Site-specific carbon footprints of Scandinavian wastewater treatment plants, using the life cycle assessment approach

Antonio Delre, Marieke ten Hoeve, Charlotte Scheutz*

*Corresponding author for this work

    Research output: Contribution to journalJournal articleResearchpeer-review

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    The carbon footprints of seven wastewater treatment plants using different technologies in Denmark and Sweden were evaluated. The life cycle assessment approach was applied by using site-specific data including measured plant-integrated methane and nitrous oxide emissions. Four different functional units were adopted: 1 Mg of input material entering the wastewater treatment plant in 2015, and the removal of 1 kg of carbon, total nitrogen and phosphorus. The net carbon footprint values found in this study were between 0.15 and 0.66 kg CO2 eq (Mg of input material)−1 depending on the treatment facility. Direct greenhouse gas emissions were the main contributors to the carbon footprint, accounting for between 44 and 71% of the total burden. The remaining share of the total burden (66 and 29%) was mainly made by energy consumption, chemicals used, and emissions from effluent and land application of biosolids. Direct greenhouse gas emissions were very sensitive model parameters driving result uncertainties. When default values from emission reporting guidelines were applied instead of measured greenhouse gas emission rates, the net carbon footprint was up to four times smaller or seven times larger. The consumption of electricity from the energy grid for plant operation had a great impact on the carbon footprint, due to differences between the energy systems. The share of electricity consumption to the total carbon footprint burden for the Swedish plants was only 2%, whereas it was between 16 and 28% for the Danish plants. This difference was due to the smaller carbon footprint potential of the electricity mix in Sweden than in Denmark. Normalisation of the carbon footprint to the plant pollution load, and the calculation of model uncertainty, allowed for a reliable comparison of plants operating within the same energy system. Finally, suggestions were provided for performing a sound carbon footprint evaluation of wastewater treatment plants.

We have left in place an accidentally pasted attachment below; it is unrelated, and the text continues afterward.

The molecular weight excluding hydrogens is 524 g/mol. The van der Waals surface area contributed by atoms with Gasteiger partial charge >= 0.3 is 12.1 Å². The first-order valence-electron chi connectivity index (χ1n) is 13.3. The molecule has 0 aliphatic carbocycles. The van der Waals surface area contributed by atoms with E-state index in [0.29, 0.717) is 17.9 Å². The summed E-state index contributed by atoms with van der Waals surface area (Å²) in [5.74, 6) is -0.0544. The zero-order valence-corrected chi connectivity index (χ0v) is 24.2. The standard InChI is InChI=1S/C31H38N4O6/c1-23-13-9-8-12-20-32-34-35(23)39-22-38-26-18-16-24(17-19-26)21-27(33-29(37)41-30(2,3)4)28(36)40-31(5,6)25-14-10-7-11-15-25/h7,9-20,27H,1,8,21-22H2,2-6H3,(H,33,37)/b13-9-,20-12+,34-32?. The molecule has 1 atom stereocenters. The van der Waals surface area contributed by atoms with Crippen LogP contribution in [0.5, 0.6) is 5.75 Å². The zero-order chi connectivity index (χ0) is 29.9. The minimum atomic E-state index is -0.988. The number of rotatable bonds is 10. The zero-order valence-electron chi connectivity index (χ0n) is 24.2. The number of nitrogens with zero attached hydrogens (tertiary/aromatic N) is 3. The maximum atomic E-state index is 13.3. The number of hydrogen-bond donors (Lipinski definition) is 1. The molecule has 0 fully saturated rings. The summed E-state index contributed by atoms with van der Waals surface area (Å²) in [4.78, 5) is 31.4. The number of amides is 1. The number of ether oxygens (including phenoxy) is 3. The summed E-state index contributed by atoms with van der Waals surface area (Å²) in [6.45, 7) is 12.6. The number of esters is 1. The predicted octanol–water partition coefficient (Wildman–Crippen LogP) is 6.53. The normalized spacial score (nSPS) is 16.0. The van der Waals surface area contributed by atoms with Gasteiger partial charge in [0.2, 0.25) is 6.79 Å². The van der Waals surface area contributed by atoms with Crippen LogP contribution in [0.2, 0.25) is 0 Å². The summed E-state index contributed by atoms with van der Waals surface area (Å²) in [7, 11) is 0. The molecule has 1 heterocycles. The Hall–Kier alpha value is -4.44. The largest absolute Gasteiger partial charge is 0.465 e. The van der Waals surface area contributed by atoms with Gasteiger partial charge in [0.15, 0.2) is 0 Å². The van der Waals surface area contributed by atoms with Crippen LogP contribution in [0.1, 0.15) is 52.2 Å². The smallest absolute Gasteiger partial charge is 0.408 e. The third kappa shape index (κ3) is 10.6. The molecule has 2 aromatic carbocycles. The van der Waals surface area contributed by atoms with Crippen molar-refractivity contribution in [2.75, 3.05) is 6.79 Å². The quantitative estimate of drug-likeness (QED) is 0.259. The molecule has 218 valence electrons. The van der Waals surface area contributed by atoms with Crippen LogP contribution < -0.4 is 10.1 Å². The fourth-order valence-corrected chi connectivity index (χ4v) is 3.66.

Original languageEnglish
    JournalJournal of Cleaner Production
    Pages (from-to)1001-1014
    Publication statusPublished - 2019


    • Methane emissions
    • Nitrous oxide emissions
    • Emission factors
    • Environmental assessment
    • Greenhouse gas reporting


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